A suffix is more suitable to "*:conditional" keys. I agree the statement of jojo4u, that temporary is a modifier to discribe how to interpret the value. As a developer I can say if you store the data for temporary tags as an prefix into a database using typical B-tree indexes it would be faster to find all the tags. I also see the temporary:*=* prefix as an kind of Lifecycle prefix like disused:railway=*. If you need to remove all tag from a highway after roadworks finished you don't forget any tags when they ordered by name. For futher discussions I created an postfix and prefix example for a average way nearby a crossroad.


  • highway=road
  • lanes=4
  • lanes:backward=3
  • lanes:forward=1
  • maxspeed=70
  • maxspeed:conditional=50 @ wet
  • temporary:lanes=3 @ (...)
  • temporary:lanes:backward=2 @ (...)
  • temporary:maxspeed=30 @ (...)
  • temporary:note=roadworks by ... during holidays
  • temporary:turn:lanes:backward=left|through;right @ (...)
  • turn:lanes:backward=left|through|right


  • highway=road
  • lanes=4
  • lanes:temporary=3 @ (...)
  • lanes:backward=3
  • lanes:backward:temporary=2 @ (...)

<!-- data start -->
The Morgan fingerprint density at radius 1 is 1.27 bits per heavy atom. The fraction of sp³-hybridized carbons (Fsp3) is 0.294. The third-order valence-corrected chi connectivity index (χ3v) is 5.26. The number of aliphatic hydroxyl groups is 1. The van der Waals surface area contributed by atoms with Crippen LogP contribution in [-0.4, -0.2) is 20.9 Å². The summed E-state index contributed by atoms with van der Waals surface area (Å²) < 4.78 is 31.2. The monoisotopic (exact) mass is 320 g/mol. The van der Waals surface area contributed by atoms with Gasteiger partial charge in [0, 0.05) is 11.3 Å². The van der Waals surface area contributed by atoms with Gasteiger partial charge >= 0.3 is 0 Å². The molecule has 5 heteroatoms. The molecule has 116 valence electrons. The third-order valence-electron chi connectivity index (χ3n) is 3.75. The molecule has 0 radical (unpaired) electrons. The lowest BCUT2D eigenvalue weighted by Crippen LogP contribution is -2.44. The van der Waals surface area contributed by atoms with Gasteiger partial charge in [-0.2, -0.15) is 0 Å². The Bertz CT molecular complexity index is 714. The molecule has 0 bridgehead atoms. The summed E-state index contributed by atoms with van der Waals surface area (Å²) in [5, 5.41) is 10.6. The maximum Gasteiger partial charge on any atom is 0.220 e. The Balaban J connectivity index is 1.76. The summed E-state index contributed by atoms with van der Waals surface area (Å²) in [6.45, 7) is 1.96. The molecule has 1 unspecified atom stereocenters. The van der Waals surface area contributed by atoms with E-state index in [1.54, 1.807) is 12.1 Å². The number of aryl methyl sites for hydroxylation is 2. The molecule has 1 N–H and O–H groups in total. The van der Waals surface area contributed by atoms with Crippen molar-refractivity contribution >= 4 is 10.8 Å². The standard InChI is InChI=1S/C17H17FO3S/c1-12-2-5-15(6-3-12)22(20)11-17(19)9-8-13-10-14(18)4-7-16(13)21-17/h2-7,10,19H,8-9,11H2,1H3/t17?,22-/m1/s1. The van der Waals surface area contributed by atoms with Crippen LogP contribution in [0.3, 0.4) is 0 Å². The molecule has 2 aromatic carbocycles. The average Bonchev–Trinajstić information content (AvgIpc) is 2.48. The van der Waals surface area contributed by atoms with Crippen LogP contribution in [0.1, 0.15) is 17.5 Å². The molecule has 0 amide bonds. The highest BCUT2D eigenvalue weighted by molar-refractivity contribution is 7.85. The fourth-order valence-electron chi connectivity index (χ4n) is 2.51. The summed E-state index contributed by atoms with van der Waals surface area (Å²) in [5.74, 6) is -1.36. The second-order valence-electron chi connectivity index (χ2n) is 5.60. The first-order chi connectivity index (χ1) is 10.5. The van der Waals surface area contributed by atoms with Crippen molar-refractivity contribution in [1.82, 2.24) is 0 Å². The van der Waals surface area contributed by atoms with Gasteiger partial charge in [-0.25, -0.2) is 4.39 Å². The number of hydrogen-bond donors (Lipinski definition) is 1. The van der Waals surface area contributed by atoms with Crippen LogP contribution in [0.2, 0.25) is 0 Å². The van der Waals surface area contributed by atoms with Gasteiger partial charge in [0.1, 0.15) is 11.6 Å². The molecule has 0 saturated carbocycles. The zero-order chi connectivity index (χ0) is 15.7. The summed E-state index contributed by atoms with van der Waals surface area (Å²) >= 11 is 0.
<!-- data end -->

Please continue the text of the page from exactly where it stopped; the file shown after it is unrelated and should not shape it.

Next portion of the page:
• lanes:forward=1
  • maxspeed=70
  • maxspeed:conditional=50 @ wet
  • maxspeed:temporary=30 @ (...)
  • note:temporary=roadworks by ... during holidays
  • turn:lanes:backward=left|through|right
  • turn:lanes:backward:temporary=left|through;right @ (...)

--Christopher (talk) 19:57, 26 October 2016 (UTC)

Temporarily closed hotel

How would I tag a hotel that is closed for 2 years during renovation? temporary:access=no seems a bit odd to me in this situation... --Pbb (talk) 11:58, 20 March 2017 (UTC)

2 years is much over the intended life span of a temporary tagging. Just tag it as construction:tourism=hotel during the renovation. You can add opening_date=* in order to help other mappers do QA in case you miss the opening date. --Jojo4u (talk) 20:01, 17 June 2017 (UTC)